Syria's foreign minister said Saturday his delegation had rejected a U.S. request for direct talks unless Secretary of State John Kerry apologized for his remarks at the Geneva II talks.
"The Americans asked us to negotiate directly with them in Montreux," Walid Muallem told Syrian state media on the plane home from 10 days of peace talks in the Swiss cities of Montreux and Geneva, AFP reported.
"But we refused to do so before Secretary of State John Kerry apologized for what he said at the conference," Muallem added, in remarks carried by state news agency SANA.
Syria's government and opposition began the so-called Geneva II talks on January 22, with the participation of dozens of nations, including Russia, which backs the regime, and the United States, which supports the opposition.
Meanwhile, the United Nations' secretary-general pressed the U.S. and Russia to help ensure that peace talks aimed at stemming Syria's civil war can soon resume, while Russia's foreign minister said Saturday that it is "very difficult" to push Syrian President Bashar Assad's government to make concessions.
A week of peace talks ended in Geneva on Friday with no concrete progress and no immediate commitment from Assad's envoys to return on Feb. 10 for more meetings with the Western-backed opposition as suggested by mediator Lakhdar Brahimi.
U.N. Secretary-General Ban Ki-moon told a conference of global security officials in Munich that he urged Russian Foreign Minister Sergey Lavrov and U.S. Secretary of State John Kerry at a meeting on the sidelines "to use their influence to ensure the talks proceed as scheduled on Feb. 10."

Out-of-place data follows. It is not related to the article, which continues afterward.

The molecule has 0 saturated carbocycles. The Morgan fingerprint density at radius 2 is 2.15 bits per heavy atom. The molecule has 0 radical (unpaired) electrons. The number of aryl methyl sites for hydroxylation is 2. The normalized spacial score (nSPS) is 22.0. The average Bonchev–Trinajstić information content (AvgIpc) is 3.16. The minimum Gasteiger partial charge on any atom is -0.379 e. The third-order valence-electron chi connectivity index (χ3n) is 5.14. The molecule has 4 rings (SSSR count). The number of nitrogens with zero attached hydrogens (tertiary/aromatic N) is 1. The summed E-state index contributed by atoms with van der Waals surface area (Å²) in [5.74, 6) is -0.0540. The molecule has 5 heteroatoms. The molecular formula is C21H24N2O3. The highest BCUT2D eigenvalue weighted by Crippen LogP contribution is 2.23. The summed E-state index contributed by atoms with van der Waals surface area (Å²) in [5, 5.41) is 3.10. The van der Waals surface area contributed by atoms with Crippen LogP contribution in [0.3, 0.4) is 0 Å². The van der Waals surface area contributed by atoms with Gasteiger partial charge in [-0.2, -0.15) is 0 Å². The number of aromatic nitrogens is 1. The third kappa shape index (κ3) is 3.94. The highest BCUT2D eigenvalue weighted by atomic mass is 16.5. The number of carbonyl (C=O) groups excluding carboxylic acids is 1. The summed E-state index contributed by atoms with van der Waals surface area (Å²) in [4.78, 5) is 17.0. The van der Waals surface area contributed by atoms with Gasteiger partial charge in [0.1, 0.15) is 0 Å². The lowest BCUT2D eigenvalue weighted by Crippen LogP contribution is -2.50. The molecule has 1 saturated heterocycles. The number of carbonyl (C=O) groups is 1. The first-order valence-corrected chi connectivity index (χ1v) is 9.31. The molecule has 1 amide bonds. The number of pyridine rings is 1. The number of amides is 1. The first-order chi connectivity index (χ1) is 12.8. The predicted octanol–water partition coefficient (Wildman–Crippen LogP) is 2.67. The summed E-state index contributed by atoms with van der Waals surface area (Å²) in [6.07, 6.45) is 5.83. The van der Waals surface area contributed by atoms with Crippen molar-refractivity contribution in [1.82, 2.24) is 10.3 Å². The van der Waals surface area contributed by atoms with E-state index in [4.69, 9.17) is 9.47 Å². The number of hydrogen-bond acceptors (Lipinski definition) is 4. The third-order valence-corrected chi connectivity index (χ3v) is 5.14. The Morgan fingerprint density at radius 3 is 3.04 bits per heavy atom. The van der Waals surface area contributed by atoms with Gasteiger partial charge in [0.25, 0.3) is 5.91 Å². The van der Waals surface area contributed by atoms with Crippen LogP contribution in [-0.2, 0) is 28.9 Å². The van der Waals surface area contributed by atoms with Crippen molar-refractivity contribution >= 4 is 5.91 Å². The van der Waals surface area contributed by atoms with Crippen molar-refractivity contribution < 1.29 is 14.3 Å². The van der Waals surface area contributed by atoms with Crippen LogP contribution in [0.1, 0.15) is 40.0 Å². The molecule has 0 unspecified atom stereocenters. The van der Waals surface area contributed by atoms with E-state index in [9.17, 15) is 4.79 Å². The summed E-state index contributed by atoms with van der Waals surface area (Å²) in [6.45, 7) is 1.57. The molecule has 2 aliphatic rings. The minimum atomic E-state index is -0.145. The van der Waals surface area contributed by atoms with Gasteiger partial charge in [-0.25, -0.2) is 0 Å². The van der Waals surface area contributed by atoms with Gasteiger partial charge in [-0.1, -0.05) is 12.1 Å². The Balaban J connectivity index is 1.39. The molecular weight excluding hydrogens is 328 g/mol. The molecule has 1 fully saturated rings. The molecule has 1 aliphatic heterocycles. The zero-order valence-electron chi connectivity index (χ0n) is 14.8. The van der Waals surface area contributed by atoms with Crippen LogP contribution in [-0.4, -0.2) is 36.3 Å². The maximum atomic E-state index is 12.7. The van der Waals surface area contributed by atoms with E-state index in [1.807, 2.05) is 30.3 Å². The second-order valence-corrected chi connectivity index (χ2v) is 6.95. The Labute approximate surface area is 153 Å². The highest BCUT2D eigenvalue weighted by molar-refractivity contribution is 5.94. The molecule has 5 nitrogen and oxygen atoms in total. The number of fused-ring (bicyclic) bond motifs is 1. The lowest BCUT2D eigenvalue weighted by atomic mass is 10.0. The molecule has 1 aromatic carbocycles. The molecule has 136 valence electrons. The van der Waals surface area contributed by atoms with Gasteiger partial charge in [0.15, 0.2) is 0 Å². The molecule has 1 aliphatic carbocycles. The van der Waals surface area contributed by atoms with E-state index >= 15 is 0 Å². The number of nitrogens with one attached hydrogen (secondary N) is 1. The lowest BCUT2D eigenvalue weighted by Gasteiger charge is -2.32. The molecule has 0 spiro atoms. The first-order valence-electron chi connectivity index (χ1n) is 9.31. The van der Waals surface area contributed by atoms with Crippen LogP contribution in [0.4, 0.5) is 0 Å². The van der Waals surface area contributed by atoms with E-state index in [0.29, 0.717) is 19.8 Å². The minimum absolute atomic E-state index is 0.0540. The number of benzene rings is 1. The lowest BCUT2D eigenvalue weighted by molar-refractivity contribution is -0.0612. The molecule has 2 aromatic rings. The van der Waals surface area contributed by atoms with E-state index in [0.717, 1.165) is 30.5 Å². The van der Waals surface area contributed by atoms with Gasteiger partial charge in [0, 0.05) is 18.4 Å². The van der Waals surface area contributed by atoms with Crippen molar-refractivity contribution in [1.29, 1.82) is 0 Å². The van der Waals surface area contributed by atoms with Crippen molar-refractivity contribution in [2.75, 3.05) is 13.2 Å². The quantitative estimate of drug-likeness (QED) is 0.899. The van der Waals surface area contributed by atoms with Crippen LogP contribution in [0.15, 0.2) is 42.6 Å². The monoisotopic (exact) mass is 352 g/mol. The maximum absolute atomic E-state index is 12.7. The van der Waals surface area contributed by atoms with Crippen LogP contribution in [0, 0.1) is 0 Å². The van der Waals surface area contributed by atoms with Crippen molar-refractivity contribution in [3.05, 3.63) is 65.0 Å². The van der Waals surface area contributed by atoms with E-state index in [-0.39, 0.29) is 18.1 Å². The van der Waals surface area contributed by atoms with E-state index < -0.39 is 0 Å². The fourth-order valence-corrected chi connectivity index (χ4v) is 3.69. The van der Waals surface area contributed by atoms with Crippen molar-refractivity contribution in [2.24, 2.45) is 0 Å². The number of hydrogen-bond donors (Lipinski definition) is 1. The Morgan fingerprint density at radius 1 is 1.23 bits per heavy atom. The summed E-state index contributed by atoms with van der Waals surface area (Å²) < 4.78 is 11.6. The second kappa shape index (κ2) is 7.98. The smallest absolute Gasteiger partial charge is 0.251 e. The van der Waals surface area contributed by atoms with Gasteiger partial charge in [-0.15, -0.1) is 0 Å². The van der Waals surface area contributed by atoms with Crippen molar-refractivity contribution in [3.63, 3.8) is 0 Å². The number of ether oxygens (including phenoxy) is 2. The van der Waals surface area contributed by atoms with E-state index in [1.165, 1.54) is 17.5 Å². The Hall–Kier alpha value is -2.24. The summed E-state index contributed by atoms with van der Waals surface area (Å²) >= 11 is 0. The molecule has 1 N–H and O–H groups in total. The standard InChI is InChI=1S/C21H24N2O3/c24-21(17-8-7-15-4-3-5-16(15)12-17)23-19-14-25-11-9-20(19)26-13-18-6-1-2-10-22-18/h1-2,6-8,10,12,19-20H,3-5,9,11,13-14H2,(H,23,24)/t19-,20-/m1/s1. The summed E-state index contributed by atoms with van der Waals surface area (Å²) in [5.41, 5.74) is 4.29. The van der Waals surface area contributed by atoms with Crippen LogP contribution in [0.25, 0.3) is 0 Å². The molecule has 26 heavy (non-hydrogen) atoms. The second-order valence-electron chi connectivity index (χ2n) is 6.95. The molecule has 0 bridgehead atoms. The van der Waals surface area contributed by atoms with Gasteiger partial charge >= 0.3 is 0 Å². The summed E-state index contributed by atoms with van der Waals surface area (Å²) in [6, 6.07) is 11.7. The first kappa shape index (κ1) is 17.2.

Ban urged the warring parties to "come back with more sense of earnestness as well as seriousness and urgency." Specifically, he called on "both sides and the government in particular to allow the unfettered access required under international humanitarian law."
An agreement to allow aid convoys into the central Syrian city of Homs has remained stalled, with the government and opposition accusing each other of holding up the aid delivery into the city, which has been under siege for nearly two years.
Lavrov insisted that "Russia can do nothing alone" and urged the U.S. and others to exert their influence on the Syrian opposition.
Ban said that "it is hard going but we have made a start."
"The parties may still be fighting but now they are also talking - this is the only hope for a political solution," he said.
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